Sunday, August 10, 2008

Mamma Mia!

The neighborhood Ladies Night Out to see the film Mamma Mia was a success. Sure, the movie is, like many musicals, a fairy tale with an flimsy story line. Total escape/enjoyment is the whole point. In fact, Mamma Mia was flimsier than most. Our local theatre isn't as fancy as some that have tiered seating and other amenities; however, the $7 adult admission is a draw and one of the benefits of living in a smaller town. Meryl Streep was excellent in the lead role, as she always is. (Meryl, if you are reading my blog, which I'm sure is quite likely, please know that you are a role model for us women over 50.) On the other hand, being witness to Pierce Brosnan singing in a musical was downright weird, if not a bit surreal. Don't get me wrong: I'm a big fan of Pierce but he is not a vocalist and should probably stick to roles like Remington Steele and James Bond. (Please don't say anything to him, Meryl.) The rest of the males weren't terrific either although I am fond of Colin Firth from seeing him in his role as Mr. Darcy in Pride and Prejudice. The women carried the film off. (Thank you again, Meryl and that darling, dimpled Amanda Seyfried.) The movie track is now on my iPod thanks to iTunes. Wheeee! New music for my walks. After the film the five ladies went to local sports bar and grill for food and drink. (When I go to a restaurant in Illinois I celebrate that our state has finally gone smoke-free. Cheers to Governor B for the one thing he has done right.)

A few weeks ago when we visited Son #2 in Kansas City we ate breakfast in a restaurant called First Watch. We've also eaten in a First Watch in the St. Louis area so I assumed they are a small chain. (Yes, web site confirms this...there are more than I thought.) Son #2's girlfriend recommended the Fresh Fruit Crepes which were delicious and healthful. My husband eyes light up when I lean over and whisper, "I can make these at home." Since then I've made them about 4 times, including today's Sunday lunch. They are so easy it's practically ridiculous. My blender crepe recipe is about 20 years old (the card is duly stained and bears badges of honor) and I have no idea where it came from originally.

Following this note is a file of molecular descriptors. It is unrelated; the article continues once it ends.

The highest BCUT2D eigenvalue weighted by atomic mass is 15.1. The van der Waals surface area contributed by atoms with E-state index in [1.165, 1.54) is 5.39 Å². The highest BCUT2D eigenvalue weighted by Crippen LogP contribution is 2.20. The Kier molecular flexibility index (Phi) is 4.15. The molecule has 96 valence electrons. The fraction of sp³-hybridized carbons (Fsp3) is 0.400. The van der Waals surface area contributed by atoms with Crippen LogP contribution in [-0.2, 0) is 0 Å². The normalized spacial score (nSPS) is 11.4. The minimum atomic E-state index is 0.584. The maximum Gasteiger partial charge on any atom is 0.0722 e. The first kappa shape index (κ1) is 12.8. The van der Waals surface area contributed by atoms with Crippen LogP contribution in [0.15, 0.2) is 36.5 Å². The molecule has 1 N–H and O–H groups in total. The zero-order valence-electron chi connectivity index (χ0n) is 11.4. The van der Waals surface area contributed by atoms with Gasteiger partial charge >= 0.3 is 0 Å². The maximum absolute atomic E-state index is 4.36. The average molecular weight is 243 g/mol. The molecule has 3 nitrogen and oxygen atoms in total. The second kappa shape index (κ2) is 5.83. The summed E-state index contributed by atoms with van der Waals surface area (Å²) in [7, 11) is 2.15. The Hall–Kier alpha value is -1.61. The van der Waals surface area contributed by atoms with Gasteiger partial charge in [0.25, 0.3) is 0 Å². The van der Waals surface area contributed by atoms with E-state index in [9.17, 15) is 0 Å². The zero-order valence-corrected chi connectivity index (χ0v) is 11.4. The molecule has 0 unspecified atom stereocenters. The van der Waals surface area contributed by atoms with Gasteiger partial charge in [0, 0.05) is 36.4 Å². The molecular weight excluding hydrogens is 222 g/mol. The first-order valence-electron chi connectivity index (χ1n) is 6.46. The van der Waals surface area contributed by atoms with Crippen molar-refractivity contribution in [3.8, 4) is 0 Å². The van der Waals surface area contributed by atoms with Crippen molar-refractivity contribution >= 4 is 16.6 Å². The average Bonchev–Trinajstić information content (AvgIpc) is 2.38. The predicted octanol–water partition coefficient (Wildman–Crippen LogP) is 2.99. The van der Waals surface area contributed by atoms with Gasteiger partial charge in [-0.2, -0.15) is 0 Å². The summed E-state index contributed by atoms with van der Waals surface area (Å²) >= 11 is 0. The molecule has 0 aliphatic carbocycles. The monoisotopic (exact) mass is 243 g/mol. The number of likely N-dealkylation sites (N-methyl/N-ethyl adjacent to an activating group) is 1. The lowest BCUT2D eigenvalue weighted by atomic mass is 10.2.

Blend until just mixed:

  • 1 cup flour

  • 4 eggs

  • 1 cup milk

  • 1/2 tsp salt

Melt 1 T butter in a crepe pan or skillet and pour butter into blender and give it another whirl. Let batter stand for 30 min if you have time. If not, just go ahead and start cooking!

Between crepes add a bit of butter to the pan. I use REAL butter but of course you can do what you like.

Slide crepe to a plate and fill with fruit (not too much or you can't close it). Today I filled with sliced banana, strawberries, and whole juicy blackberries. Fold in sides of crepe, turn over so seam is on the bottom, and top with stawberry-banana yogurt, or fruit yogurt of your choice.
A little tip for making crepes is note to overcook them. They should not be brown (like the one in the photo that I overcooked because I was fiddling with my camera.) Pour the batter to barely cover the bottom of the pan and cook over medium heat. When the crepe looks firm flip it over and cook on the second side for a very short time, about 15-30 seconds. If they are overcooked they will still taste fine but will crack when you fold them and may be a little tough. (I am not an expert, this is just my experience and the way we like them.)
My recipe easily makes enough to serve 4 crepe lovers.


Friday, August 8, 2008

Welcome to Sammy Jay and Mother West Wind

I mentioned in a recent post that I am adding to my collection of Thornton W. Burgess books. I bid on several on Ebay and won two of them. Sometimes the prices go higher than I am willing to pay but these were both under $10 (plus shipping). I am trying to limit myself to the ones that match the 3 that I have from my dad's childhood. This version of Mother West Wind's Children is considerably earlier (1913) but I couldn't resist because it was in excellent shape. The bookplate inside the dust jacket reads: "This Book belongs to Jean Nicholson." One can't help wonder what sort of a little girl she was, although I doubt she was much of a reader since this book is in pristine condition. Goodness, it's 95 years old! Perhaps she did love reading but just not this particular book.